• Marshall & Ilsley Corp. v. Heimann, No. 80-2251
    • United States
    • United States Courts of Appeals. United States Court of Appeals (7th Circuit)
    • June 19, 1981
    ...the limitations which state law places on branch banking activities by state banks," First National Bank in Plant City v. Dickinson, 396 U.S. 122, 131, 90 S.Ct. 337, 342, 24 L.Ed.2d 312 (1969), the interpretation of those incorporated statutes is a matter of federal law. First National Bank......
  • Independent Bankers Ass'n of America v. Smith
    • United States
    • United States Courts of Appeals. United States Court of Appeals (District of Columbia)
    • March 23, 1976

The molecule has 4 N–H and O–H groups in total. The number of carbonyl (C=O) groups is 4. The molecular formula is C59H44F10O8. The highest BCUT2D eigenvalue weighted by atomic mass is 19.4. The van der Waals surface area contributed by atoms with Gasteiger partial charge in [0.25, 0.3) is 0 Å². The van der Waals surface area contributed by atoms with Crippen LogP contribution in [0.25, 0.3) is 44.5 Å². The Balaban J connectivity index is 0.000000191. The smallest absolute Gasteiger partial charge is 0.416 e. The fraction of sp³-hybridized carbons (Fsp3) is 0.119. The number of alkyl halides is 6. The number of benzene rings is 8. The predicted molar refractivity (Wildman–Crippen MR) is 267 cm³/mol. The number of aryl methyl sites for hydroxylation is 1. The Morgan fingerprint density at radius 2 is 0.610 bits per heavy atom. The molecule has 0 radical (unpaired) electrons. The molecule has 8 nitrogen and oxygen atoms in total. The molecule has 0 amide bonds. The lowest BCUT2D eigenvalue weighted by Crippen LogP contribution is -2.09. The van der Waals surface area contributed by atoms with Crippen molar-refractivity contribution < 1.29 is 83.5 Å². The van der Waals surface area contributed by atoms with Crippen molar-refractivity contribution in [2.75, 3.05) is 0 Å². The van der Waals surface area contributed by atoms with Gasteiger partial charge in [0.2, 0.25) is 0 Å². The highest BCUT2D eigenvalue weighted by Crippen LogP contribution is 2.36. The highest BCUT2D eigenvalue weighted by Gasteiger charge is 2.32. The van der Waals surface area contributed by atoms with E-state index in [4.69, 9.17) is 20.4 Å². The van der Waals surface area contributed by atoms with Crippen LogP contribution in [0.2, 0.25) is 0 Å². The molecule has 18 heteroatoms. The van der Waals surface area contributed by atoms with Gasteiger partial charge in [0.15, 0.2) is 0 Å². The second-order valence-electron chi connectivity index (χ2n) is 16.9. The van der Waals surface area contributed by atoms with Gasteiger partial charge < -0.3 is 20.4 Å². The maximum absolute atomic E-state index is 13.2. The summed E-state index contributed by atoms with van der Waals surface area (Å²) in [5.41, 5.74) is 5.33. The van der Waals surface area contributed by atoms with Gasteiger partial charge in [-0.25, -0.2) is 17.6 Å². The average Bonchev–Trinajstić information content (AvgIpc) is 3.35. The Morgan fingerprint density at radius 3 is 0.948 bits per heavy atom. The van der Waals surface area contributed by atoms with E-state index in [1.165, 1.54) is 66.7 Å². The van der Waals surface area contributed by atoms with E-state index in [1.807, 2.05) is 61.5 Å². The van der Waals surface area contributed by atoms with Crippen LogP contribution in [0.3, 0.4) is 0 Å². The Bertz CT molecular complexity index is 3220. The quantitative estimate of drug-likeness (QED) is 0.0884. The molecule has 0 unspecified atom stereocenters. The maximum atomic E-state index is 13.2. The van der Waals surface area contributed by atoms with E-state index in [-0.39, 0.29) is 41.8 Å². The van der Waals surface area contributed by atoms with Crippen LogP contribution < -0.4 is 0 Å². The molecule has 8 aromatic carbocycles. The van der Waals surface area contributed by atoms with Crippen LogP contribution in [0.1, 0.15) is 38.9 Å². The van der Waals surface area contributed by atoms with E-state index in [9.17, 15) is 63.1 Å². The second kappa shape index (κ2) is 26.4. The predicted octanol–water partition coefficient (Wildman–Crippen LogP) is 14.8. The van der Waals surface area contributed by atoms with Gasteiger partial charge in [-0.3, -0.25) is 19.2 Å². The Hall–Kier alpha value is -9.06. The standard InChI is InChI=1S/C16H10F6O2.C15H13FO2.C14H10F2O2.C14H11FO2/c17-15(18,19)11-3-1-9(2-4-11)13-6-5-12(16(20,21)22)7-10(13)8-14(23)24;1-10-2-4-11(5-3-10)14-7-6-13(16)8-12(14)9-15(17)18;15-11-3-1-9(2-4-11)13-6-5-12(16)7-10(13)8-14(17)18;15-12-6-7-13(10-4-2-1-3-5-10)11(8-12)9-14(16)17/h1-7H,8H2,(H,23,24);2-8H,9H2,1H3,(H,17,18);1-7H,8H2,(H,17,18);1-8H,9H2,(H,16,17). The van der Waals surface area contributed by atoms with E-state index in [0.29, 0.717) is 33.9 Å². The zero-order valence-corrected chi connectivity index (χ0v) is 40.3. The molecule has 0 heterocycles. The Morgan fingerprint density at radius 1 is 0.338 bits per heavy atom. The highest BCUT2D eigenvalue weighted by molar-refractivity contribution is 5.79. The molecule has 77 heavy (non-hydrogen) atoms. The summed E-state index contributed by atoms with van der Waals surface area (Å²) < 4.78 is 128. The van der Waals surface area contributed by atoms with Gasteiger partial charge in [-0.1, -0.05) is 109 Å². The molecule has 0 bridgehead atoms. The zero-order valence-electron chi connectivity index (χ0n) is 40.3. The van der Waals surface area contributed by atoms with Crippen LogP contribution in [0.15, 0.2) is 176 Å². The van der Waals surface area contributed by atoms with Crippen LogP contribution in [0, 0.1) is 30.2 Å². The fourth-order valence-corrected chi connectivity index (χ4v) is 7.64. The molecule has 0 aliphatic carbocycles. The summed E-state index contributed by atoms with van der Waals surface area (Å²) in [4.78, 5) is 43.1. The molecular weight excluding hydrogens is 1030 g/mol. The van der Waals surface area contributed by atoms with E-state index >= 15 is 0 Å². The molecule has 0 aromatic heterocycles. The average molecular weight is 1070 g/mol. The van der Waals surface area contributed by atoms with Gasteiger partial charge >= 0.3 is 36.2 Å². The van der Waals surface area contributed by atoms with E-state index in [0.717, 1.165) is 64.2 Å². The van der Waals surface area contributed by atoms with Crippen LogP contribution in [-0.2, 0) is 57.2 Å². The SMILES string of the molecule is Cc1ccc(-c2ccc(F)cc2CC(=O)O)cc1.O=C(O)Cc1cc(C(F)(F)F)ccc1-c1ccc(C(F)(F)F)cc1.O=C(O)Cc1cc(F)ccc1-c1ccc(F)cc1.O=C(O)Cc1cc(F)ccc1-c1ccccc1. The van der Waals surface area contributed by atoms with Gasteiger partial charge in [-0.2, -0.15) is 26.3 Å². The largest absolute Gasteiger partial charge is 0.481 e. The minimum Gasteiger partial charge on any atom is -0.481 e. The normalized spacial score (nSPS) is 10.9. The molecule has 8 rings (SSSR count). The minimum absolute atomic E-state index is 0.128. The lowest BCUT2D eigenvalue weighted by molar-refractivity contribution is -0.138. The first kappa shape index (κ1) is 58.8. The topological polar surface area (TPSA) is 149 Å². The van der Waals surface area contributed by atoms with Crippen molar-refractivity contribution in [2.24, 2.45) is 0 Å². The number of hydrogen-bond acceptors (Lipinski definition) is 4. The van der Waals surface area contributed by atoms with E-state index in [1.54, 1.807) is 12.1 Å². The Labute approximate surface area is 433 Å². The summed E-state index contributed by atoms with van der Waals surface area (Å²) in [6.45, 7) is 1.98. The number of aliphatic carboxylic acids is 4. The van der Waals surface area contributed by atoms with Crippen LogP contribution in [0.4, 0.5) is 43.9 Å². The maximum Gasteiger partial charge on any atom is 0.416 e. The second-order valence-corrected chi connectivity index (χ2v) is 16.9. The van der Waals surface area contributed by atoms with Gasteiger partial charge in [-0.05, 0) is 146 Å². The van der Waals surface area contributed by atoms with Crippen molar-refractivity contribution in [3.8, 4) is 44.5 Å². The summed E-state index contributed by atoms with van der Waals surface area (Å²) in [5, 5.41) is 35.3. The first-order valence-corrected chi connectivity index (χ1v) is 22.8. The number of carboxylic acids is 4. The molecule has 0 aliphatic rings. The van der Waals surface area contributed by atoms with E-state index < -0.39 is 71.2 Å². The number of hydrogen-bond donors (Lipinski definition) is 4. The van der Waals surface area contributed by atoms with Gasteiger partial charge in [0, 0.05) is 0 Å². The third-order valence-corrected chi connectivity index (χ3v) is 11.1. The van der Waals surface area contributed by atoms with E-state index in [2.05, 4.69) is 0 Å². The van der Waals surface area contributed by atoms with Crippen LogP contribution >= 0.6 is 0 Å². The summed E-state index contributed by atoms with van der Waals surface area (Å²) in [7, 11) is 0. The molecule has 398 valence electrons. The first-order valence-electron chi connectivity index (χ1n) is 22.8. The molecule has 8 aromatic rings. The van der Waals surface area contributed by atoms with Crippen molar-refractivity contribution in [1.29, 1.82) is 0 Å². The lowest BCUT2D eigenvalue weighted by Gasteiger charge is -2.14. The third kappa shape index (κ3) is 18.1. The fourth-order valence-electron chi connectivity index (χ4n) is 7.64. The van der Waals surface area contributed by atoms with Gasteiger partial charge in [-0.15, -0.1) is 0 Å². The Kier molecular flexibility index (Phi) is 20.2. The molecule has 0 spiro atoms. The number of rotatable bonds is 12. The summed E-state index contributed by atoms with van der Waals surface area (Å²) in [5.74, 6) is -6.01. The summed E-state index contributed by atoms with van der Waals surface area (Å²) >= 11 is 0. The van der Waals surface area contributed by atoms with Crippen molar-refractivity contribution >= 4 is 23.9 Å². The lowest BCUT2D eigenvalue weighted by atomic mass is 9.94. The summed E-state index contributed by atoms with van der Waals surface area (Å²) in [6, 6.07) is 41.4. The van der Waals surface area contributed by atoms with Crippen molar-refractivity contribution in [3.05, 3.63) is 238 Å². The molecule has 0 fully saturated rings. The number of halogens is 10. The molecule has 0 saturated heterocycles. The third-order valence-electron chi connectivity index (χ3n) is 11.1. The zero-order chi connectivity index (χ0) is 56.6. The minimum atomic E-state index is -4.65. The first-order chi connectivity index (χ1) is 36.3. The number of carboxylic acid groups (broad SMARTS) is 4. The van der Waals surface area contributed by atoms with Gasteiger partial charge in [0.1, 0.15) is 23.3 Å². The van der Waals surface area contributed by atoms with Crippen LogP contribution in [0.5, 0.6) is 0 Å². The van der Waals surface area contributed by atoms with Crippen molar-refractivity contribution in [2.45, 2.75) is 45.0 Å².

...association has not less than an equal amount of capital stock. 12 U.S.C. § 36(c) (1970). 7 First Nat'l Bank v. Dickinson (Plant City), 396 U.S. 122, 130, 90 S.Ct. 337, 341, 24 L.Ed.2d 312, 318 (1969); accord, First Nat'l Bank of Logan v. Walker Bank & Trust Co., 385 U.S. 252, 261-62, 87 S.......
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    ...this Court has interpreted those explicit provisions to mean what they say. See, e.g., First Nat. Bank in Plant City v. Dickinson, 396 U.S. 122, 131, 90 S.Ct. 337, 342, 24 L.Ed.2d 312 (1969) (under McFadden Act, state branching restrictions apply to national banks); First Nat. Bank of Logan......